A wave of interest, participation and sympathy was sparked by news from Slovakia that Slovakian President Zuzana Čaputová no longer intends to run for re-election. The expected interactions with him lead to questions about what currents in society the president represents and to what extent Slovak differences are transferred to us. Peter Weiss has been a veteran of Slovak politics since 1989, he was ambassador to Budapest and Prague, and today he is considered a kind of intellectual pride of another part of the Slovak left, Peter Pellegrini’s party HLAS – Social Democracy.
HLAS stands halfway between Caput’s progressives and Robert Figo’s Old Left. However, Weiss, an old political practitioner, does not limit himself to the populist right-wing that has been in power until now, as he says, but also criticizes Slovakian politics of the past few years.
What did Zuzana Čaputová really represent?
Above all, the desire for change. He is the second head of state to be elected by the people as a non-political politician, after Andrzej Kiska. They directly elected someone who was not involved in politics till then. It is a struggle against the failures of traditional politics and traditional parties. This, of course, posed risks to the effectiveness of the presidency. After her election, Zusana Kabutova admitted that she lacked experience in the most important matter of affirming foreign policy. Another time, during Covid, she sighed that she didn’t really understand the country she was living in. I would apply to her an old warning from the political scientist Max Weber: The worst thing in politics is to pursue some abstract ideal with all your might. He developed his value system regardless of political circumstances. At the same time, she faced a polarized, but fragmented, society deeply irritated by Covid. This is his main problem: since he was only a non-governmental activist, until his election, he did not manage a major institution – a political party, nor was he in the state administration. People liked her, almost 60 percent of the people voted for her, even with low turnout. He got over a million votes, but his legitimacy didn’t exactly spread from the start.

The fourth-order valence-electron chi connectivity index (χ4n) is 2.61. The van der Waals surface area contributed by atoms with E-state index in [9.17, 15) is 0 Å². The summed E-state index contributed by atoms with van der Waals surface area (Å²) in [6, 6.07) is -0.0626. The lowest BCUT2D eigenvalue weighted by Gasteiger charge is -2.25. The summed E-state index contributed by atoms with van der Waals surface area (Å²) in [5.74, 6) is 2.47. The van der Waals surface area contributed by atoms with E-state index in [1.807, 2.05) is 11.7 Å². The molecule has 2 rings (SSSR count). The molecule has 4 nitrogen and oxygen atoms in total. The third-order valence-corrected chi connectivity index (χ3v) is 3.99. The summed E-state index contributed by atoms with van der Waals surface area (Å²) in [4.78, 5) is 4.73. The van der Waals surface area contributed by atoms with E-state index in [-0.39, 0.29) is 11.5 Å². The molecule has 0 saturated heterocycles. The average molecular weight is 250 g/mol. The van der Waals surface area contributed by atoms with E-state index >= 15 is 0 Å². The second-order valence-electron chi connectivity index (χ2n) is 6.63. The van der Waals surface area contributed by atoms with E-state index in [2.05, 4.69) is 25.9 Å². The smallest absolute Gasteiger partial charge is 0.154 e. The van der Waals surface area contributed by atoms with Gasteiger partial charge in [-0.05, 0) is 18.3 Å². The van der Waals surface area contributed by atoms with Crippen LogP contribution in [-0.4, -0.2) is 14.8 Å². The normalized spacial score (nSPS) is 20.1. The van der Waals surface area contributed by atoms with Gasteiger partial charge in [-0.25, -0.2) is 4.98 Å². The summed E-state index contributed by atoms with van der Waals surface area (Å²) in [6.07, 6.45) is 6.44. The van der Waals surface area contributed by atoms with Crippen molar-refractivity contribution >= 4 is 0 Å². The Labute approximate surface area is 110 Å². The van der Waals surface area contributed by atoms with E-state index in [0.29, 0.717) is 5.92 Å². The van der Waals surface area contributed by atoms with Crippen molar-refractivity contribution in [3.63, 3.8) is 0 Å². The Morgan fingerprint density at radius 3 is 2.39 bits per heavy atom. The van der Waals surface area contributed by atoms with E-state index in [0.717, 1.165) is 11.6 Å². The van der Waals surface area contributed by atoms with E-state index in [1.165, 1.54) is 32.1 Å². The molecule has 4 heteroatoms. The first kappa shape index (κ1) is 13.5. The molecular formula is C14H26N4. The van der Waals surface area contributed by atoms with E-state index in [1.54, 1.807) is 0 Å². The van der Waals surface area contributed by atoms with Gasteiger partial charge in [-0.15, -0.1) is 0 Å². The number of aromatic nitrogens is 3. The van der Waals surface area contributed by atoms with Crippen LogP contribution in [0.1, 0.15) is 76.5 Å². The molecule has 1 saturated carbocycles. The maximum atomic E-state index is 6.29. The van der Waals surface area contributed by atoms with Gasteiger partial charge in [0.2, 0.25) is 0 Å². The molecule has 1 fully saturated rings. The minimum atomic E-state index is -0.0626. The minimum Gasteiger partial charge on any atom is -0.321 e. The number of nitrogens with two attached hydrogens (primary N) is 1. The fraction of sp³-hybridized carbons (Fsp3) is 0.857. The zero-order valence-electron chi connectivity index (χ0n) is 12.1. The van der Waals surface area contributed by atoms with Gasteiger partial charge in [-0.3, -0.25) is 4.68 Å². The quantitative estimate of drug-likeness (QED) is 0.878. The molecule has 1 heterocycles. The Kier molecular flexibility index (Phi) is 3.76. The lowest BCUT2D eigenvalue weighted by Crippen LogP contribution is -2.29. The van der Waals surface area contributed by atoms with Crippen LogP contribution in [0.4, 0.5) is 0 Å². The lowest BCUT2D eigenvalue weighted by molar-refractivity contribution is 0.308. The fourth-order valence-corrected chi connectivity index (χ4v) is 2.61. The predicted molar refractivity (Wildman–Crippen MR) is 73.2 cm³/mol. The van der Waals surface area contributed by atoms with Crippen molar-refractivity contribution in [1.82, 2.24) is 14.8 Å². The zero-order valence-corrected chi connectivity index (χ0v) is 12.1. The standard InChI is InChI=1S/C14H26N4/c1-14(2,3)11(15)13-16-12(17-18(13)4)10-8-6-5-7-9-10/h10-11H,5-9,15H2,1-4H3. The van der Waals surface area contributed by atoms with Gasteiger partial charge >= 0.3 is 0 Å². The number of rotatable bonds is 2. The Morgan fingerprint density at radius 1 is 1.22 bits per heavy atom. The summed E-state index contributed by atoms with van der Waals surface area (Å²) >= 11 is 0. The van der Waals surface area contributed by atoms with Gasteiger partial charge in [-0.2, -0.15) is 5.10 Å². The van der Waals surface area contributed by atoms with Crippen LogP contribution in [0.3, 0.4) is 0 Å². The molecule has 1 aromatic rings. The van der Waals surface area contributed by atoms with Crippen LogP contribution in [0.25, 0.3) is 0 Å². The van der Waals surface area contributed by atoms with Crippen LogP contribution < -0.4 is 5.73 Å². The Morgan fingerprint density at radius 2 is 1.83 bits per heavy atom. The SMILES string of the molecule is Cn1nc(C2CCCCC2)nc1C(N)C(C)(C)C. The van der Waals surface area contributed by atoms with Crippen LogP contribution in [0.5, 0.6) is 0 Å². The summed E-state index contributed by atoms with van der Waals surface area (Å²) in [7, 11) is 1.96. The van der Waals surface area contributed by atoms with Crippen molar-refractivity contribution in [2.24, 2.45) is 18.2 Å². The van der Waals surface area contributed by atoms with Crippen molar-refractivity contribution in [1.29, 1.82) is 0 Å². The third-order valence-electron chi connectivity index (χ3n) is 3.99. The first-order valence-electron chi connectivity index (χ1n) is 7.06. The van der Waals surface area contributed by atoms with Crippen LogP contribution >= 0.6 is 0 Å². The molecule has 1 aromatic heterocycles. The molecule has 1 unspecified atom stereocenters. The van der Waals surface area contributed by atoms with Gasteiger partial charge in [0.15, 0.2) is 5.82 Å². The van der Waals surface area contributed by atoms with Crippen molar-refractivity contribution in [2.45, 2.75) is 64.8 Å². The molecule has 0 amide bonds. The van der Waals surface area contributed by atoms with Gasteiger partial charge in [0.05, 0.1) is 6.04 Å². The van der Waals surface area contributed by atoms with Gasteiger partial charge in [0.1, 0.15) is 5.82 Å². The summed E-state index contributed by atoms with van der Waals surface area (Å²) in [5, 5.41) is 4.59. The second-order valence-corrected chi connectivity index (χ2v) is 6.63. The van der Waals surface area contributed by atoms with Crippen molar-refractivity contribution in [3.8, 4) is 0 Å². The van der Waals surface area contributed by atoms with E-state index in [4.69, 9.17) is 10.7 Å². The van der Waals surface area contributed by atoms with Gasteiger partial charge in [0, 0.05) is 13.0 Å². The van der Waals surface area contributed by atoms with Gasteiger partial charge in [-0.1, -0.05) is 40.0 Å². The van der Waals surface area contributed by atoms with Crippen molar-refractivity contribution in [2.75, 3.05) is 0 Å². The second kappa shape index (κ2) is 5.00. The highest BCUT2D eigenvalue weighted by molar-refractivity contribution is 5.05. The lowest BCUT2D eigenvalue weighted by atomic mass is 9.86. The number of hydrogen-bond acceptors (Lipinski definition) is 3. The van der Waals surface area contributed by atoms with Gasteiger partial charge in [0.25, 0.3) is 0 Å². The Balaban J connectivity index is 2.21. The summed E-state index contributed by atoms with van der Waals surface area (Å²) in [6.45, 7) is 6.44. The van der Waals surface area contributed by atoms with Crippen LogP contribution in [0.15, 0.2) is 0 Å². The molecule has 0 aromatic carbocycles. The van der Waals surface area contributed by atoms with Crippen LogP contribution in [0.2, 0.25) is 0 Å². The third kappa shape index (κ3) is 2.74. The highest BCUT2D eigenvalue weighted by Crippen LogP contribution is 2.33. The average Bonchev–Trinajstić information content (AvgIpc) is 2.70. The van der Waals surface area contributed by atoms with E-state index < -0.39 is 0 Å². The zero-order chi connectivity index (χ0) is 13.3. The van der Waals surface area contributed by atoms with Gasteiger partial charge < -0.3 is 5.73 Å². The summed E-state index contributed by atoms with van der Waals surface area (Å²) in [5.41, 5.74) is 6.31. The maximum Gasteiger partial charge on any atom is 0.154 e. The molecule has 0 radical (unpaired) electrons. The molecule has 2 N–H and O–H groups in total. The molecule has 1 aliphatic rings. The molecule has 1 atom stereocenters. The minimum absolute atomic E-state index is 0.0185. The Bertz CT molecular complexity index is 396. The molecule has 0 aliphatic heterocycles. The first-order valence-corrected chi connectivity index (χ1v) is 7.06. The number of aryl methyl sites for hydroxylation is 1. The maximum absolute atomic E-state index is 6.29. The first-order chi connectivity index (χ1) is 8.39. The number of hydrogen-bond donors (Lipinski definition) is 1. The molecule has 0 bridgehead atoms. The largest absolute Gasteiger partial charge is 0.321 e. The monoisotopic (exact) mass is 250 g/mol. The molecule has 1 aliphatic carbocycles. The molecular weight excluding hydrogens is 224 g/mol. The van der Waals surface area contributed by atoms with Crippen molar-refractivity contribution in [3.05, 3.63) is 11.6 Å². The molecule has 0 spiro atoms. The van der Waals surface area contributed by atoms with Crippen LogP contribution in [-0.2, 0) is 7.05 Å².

When you talk about the desire for fundamental political change, it manifested itself even before Kaputova’s victory in 2019, right?
Yes, it came out in three waves. First, in the 2017 regional elections, Roberto Fico’s Smar party lost its dominant position at the regional level. Smar was previously the only party to have monochromatic governance even at the national level. The next wave occurred after the murder of journalist Jan Kuciak and his accomplice, and this wave was represented by Čaputová in the presidential election four years earlier. A third wave of the same desire brought Igor Matovych as head of government in 2020. Together, I would characterize those waves as a desire for a decent Slovakia, for the return of the kidnapped state, against the mafiaization of society, against corruption.
What kind of waves came together to bring about the result?
Today, when Zuzana Čaputová announced that she will not run for a second term, Slovak society is in a worse position than it was four years ago. The right-wing populist governments of Igor Matovič and later Eduard Heger were highly incompetent, arrogant towards citizens, coalition partners were rude to each other, argued live and used rude language. At the same time, they were completely unable to respond to the great challenges of the time. It is understandable that they make the excuse that no one has faced the covid crisis, the energy crisis, the war in Ukraine and the accompanying mega-inflation. But the Austrians had the same thing, and you, the chaos that prevailed in Slovak society, did not. According to sociologist Michal Vašečka, we have reached a state of anomie, in which the initial social rules no longer apply. It probably wouldn’t have happened anywhere else. Today, 75 percent of Slovaks trust no one. It is an advanced breakdown of trust in the state.
Can you explain any rule breaking?
Why did you use the word evil with Matovič? Shouldn’t such words be sparingly used in politics?
Where do you see the turning point in breaking ties with traditional politics?
How is dehumanization manifested in Slovakia?
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Peter Weiss (1952) studied philosophy at Comenius University in Bratislava, from 1975 he worked in the Central Committee of the Communist Party of the Soviet Union at the Institute for Marxism-Leninism until the coup. He says that the information about Stalinism’s crimes during perestroika certainly opened his eyes. Active in politics since November 1989, he oversaw the transformation of the Communist Party of Slovakia into the SDL Democratic Left Party as its leader. He sat in Parliament till 2002. In the years 2009-2020, he was ambassador first in Budapest and then in Prague. Today he is considered the intellectual mastermind of Peter Pellegrini’s HLAS movement. She lives in Bratislava, has two-year-old children and two grandchildren.